Q&A with Randy Van Horn
By Brandon Walker
One may not see signs or banners advertising Handy Randy’s Maintenance scattered around the Big Sky area, and that’s for good reason: there aren’t any. Founder and owner Randy Van Horn—the only employee in his business—operates his maintenance services strictly on a word-of-mouth basis and has for nearly 15 years.
Van Horn has a background in a wide array of industries. Before starting his own business, he worked construction jobs, with scrap metal, and even ventured into plumbing.
Born and primarily raised in Morris, Minnesota, it didn’t take long for Van Horn to visit Montana for the first time. The first experiences he recalls are his childhood summers spent at his father’s Wheat Farm in Fort Benton, Montana. After attending two years at Alexandria Technical College where he focused on production agriculture, Van Horn was steered down a new path by his grandfather who advised him it wasn’t an opportune time to start in the agriculture industry. From there he went on to Southwest Technical School where received a degree as a machinist.
Van Horn moved to Livingston and became an avid outdoorsman. He enjoys hiking, camping and skiing among other activities, and was naturally drawn to the Big Sky area. Explore Big Sky caught up with Van Horn to discuss how he operates his small business and what got him started.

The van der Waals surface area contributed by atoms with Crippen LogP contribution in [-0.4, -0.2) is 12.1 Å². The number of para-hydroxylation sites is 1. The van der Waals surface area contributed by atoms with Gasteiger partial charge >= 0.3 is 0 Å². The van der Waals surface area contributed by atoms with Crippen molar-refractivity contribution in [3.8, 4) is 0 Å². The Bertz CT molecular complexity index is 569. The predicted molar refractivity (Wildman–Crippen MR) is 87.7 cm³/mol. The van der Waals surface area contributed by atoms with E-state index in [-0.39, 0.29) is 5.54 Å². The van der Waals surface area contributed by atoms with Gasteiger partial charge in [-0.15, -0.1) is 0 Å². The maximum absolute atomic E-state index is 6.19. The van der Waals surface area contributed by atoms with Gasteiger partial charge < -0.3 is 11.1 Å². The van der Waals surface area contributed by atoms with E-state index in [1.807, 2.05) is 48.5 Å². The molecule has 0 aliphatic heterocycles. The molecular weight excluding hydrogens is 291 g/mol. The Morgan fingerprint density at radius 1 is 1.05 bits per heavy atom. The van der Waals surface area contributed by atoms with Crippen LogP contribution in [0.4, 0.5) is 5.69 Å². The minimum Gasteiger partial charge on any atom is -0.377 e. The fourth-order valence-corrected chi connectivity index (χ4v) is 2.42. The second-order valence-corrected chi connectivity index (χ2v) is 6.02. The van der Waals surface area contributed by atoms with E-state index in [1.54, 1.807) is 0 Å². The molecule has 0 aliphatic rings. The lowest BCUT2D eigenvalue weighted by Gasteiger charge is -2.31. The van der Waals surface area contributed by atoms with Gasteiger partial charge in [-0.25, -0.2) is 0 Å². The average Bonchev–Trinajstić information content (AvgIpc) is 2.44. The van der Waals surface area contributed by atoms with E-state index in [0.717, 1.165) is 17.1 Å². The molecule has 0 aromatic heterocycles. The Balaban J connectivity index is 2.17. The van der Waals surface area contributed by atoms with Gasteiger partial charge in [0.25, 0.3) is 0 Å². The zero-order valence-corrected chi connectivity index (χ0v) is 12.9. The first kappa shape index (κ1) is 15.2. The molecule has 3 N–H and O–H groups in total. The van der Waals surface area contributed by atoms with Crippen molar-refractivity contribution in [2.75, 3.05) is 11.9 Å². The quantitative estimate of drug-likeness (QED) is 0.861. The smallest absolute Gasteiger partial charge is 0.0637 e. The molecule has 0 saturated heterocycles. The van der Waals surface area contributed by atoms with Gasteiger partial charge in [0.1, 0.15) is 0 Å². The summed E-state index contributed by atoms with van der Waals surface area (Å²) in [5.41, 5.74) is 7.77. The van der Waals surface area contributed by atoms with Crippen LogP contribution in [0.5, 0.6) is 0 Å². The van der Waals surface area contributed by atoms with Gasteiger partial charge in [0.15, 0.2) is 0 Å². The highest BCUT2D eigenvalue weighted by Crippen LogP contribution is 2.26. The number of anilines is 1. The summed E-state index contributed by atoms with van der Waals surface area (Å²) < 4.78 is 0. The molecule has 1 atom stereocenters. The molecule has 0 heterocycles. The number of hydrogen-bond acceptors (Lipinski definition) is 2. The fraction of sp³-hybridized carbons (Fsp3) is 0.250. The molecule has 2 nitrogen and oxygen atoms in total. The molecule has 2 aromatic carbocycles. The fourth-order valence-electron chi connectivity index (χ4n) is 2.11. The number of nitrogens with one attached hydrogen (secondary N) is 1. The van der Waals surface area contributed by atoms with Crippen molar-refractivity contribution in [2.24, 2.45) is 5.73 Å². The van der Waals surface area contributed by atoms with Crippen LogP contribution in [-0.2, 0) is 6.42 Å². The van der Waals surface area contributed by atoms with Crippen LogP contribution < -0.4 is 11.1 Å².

Explore Big Sky: How long have you been in the business? When did you originally start?
Randy Van Horn: When I married my wife, Beth, I was working for Harvey’s [Plumbing] and she said ‘I don’t want you driving the canyon once we get married,’ and I said ‘OK, what do you want me to do?’ She says, ‘Well you seem pretty handy since I’ve known you. Why don’t you start your own maintenance business; I know enough people up here.’ The rest is history.
EBS: What differentiates your service from any other maintenance service provider in the area?
R.V.H.: Maybe a good work ethic. Since I’ve started my business I’ve never advertised; it’s all been word of mouth and I’ve never been without work. Somehow work always finds me. I never have to look for it. I’m always busy, sometimes a little bit too busy because I have a hard time saying no.
EBS: What is the biggest obstacle that you face running a business in a Montana ski town?
R.V.H.: From my experience, I don’t know that there really is any. I always kid that I have three employees: me, myself, and I. So if I want to take a day off, I have to ask I and I says yes and me says ok.
EBS: What is something you wish you had known before starting your own company in Big Sky?
R.V.H.: I mean for me personally I can’t really think of anything …Throughout my jobs and everything I’ve been in different positions where I know kind of what to expect. For anybody else getting into a business I would just say, you know, do your homework, don’t just jump in with both feet. Find out what you’re getting into so you have a better outcome.
EBS: What is the best business advice that you’ve ever received?
R.V.H.: Always do the best quality work you can for your customers.